An example of a suitable microstimulator is the BIONŽ microstimulator manufactured by Advanced Bionics Corporation, Sylmar, California. U.S. patent application Ser. No. 09/624,130, filed Jul. 24, 2000 and U.S. patent application Ser. No. 10/607,963, filed Jun. 27, 2003, describe embodiments of the BIONŽ microstimulator in more detail, including construction of the microstimulator and the inner circuitry, as well as the operation of the microstimulator. Both applications are herein incorporated by reference in their entireties.
Other applications/publications/patents, listed in the table below, and which are all herein incorporated by reference, describe other details associated with the manufacture, operation and use of BIONŽ implantable microstimulators.
|TABLE 1 |
|Application/Patent/ ||Filing/Publication || |
|Publication No. ||Date ||Title |
|U.S. Pat. No. 5,193,539 ||Issued ||Implantable Microstimulator |
| ||Mar. 16, 1993 |
|U.S. Pat. No. 5,193,540 ||Issued ||Structure and Method of Manufacture of an Implantable |
| ||Mar. 16, 1993 ||Microstimulator |
|U.S. Pat. No. 5,312,439 ||Issued ||Implantable Device Having an Electrolytic Storage |
| ||May 17, 1994 ||Electrode |
|U.S. Pat. No. 5,324,316 ||Issued ||Implantable Microstimulator |
| ||Jun. 28, 1994 |
|U.S. Pat. No. 5,405,367 ||Issued ||Structure and Method of Manufacture of an Implantable |
| ||Apr. 11, 1995 ||Microstimulator |
|U.S. Pat. No. 6,185,452 ||Issued ||Battery-Powered Patient Implantable Device |
| ||Feb. 6, 2001 |
|U.S. Pat. No. 6,164,284 ||Issued ||System of Implantable Devices For Monitoring and/or |
| ||Dec. 26, 2000 ||Affecting Body Parameters |
|U.S. Pat. No. 6,208,894 ||Issued ||System of Implantable Devices For Monitoring and/or |
| ||Mar. 27, 2001 ||Affecting Body Parameters |
|U.S. Pat. No. 6,051,017 ||Issued ||Implantable Microstimulator and Systems Employing the |
| ||Apr. 18, 2000 ||Same |
| ||Published ||Micromodular Implants to Provide Electrical Stimulation |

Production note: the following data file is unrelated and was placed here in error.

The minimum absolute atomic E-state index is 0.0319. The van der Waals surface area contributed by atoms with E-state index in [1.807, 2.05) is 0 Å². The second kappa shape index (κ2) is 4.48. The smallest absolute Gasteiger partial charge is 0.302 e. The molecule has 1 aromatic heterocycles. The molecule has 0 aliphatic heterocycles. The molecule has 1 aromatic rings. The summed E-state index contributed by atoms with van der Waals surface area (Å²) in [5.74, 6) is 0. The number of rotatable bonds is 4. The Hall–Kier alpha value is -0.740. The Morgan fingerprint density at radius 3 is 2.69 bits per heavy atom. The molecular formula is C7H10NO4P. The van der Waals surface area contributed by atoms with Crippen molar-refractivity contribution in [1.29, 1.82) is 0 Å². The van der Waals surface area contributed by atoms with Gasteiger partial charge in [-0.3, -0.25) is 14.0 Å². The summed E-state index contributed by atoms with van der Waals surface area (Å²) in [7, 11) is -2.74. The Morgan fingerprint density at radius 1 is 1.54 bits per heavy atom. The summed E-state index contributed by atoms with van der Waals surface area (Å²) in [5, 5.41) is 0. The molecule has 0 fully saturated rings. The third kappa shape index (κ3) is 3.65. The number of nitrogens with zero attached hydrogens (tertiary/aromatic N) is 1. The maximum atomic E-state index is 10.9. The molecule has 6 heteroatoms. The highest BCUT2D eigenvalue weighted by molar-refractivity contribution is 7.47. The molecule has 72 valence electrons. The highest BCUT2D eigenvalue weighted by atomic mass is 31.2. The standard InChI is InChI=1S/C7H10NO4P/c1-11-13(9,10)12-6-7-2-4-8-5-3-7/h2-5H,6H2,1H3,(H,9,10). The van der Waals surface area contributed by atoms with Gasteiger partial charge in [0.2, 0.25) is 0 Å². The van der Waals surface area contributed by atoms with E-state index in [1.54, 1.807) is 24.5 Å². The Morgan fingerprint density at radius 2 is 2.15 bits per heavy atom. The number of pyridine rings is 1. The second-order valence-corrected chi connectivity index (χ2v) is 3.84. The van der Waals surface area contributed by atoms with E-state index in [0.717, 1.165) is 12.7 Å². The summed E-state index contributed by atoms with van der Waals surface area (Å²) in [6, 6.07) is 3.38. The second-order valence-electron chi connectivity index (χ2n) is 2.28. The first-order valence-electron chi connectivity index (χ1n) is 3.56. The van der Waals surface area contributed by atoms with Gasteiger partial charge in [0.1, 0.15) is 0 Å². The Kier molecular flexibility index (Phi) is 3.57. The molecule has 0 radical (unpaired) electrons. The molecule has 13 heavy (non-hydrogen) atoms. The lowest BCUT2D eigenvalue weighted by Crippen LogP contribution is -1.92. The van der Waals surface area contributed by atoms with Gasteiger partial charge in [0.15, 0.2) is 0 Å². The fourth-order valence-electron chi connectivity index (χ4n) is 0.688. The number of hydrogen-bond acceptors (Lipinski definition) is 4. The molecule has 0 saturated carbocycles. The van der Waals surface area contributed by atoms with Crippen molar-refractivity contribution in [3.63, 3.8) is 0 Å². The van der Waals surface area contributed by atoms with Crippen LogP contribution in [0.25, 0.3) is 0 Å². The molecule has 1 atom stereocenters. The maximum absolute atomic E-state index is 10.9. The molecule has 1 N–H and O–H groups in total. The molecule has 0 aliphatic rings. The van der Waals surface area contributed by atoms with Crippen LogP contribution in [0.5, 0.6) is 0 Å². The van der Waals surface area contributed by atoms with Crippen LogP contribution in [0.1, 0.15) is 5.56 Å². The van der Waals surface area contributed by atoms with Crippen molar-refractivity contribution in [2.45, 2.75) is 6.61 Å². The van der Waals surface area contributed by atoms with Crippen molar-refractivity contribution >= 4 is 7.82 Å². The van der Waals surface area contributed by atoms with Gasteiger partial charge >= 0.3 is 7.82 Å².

| ||September, 1997 ||of Paralyzed Muscles and Limbs, by Cameron, et al., |
| || ||published in IEEE Transactions on Biomedical |
| || ||Engineering, Vol. 44, No. 9, pages 781-790. |
The BIONŽ microstimulator may have a rechargeable battery that can be charged from an external radio-frequency (RF) source. The BIONŽ microstimulator may also have a transceiver that can receive the RF source of energy and convey that energy as an induced alternating current within the microstimulator, which current may be rectified and used to recharge the battery.
FIG. 3 shows placement of the stimulating electrode 20 in the promontory of the cochlea 53. Alternatively, the stimulating electrode 20 may be implanted in the cochlear round window niche 52. Both locations permit the stimulating electrode to stimulate nerves in the auditory system. The microstimulator may be placed in a suitable cavity in the middle ear 64. Alternative locations for placing the microstimulator include the mastoid, the cochlea 46 and within the temporal bone.
Surgically, the microstimulator and electrode may be placed through a small incision through the ear canal, via a mastoidectomy, or through the middle fossa, i.e., a supra-meatal approach, or through another access that is parallel to the ear canal.
FIG. 4 shows, in accordance with the present invention, a system that is used to preliminarily test a patient by applying electrical stimulation from the test stimulator. The complete test system includes the temporary electrode 58, a non-permanent, test stimulator 56, which is preferably non-implantable and, optionally, an external remote device 54. The remote control device 54 may be used to control and program the non-permanent stimulator 56 using a bidirectional communications link, such as an RF link. Stimulation parameters such as stimulus pulsewidth, stimulus amplitude and frequency of stimulus pulses may be adjusted with the remote control device, by a clinician or a patient. In addition, the remote control device 54 may also be used to control the microstimulator 110 after it is permanently implanted.
In an alternative test system, the test stimulator 56 may have user operated controls and may be programmed using these controls. In that case, a remote device 54 may be unnecessary.
In operation, the temporary electrode 58 can be used to test an electrode placement site and whether a particular electrical stimulation protocol is effective for either masking or suppressing the sounds produced in tinnitus. The temporary electrode 58 is used to find a good electrode placement site, and once found, the permanent electrode 20 should be implanted in the same location. Preferably, the temporary electrode should be placed somewhere in the cochlear promontory or in the cochlear round window niche to stimulate the auditory nervous system and thereby effectively treat tinnitus. The temporary electrode can be placed by opening an incision through the ear canal, through a mastoidectomy, through a middle fossa (supra-meatal) approach, or through an alternative path that is parallel to the ear canal. The test stimulator 56 may be temporarily placed inside the ear canal, worn behind the ear or on some other location on the body.